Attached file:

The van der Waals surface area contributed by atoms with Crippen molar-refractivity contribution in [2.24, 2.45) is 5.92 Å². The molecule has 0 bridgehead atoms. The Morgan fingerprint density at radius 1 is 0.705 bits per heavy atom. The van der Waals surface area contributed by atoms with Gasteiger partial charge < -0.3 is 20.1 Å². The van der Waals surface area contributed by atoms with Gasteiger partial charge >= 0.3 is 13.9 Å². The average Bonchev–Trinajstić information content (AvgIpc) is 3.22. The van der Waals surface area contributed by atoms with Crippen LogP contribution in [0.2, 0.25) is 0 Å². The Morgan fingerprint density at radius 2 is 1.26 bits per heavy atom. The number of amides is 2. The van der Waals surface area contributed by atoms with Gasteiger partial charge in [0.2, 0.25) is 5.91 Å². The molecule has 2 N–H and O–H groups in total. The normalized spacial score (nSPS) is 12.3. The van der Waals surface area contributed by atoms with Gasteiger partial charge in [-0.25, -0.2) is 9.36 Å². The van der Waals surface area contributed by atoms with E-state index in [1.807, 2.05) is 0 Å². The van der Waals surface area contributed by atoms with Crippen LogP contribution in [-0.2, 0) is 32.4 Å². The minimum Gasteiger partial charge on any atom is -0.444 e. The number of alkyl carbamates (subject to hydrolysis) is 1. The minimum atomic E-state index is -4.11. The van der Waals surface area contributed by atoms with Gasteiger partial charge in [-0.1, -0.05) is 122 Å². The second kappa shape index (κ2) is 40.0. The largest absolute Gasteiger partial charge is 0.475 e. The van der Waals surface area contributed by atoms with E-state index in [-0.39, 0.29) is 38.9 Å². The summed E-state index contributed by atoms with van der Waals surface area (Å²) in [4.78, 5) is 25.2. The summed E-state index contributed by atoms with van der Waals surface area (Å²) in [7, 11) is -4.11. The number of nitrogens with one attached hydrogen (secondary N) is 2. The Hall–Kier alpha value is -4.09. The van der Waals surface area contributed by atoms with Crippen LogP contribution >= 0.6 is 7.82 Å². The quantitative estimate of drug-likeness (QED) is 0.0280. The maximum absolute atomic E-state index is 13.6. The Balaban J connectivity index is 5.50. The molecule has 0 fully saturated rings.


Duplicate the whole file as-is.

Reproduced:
The van der Waals surface area contributed by atoms with Crippen molar-refractivity contribution in [2.24, 2.45) is 5.92 Å². The molecule has 0 bridgehead atoms. The Morgan fingerprint density at radius 1 is 0.705 bits per heavy atom. The van der Waals surface area contributed by atoms with Gasteiger partial charge < -0.3 is 20.1 Å². The van der Waals surface area contributed by atoms with Gasteiger partial charge >= 0.3 is 13.9 Å². The average Bonchev–Trinajstić information content (AvgIpc) is 3.22. The van der Waals surface area contributed by atoms with Crippen LogP contribution in [0.2, 0.25) is 0 Å². The Morgan fingerprint density at radius 2 is 1.26 bits per heavy atom. The number of amides is 2. The van der Waals surface area contributed by atoms with Gasteiger partial charge in [0.2, 0.25) is 5.91 Å². The molecule has 2 N–H and O–H groups in total. The normalized spacial score (nSPS) is 12.3. The van der Waals surface area contributed by atoms with Gasteiger partial charge in [-0.25, -0.2) is 9.36 Å². The van der Waals surface area contributed by atoms with E-state index in [1.807, 2.05) is 0 Å². The van der Waals surface area contributed by atoms with Crippen LogP contribution in [-0.2, 0) is 32.4 Å². The minimum Gasteiger partial charge on any atom is -0.444 e. The number of alkyl carbamates (subject to hydrolysis) is 1. The minimum atomic E-state index is -4.11. The van der Waals surface area contributed by atoms with Gasteiger partial charge in [-0.1, -0.05) is 122 Å². The second kappa shape index (κ2) is 40.0. The largest absolute Gasteiger partial charge is 0.475 e. The van der Waals surface area contributed by atoms with E-state index in [-0.39, 0.29) is 38.9 Å². The summed E-state index contributed by atoms with van der Waals surface area (Å²) in [4.78, 5) is 25.2. The summed E-state index contributed by atoms with van der Waals surface area (Å²) in [7, 11) is -4.11. The number of nitrogens with one attached hydrogen (secondary N) is 2. The Hall–Kier alpha value is -4.09. The van der Waals surface area contributed by atoms with Crippen LogP contribution >= 0.6 is 7.82 Å². The quantitative estimate of drug-likeness (QED) is 0.0280. The maximum absolute atomic E-state index is 13.6. The Balaban J connectivity index is 5.50. The molecule has 0 fully saturated rings.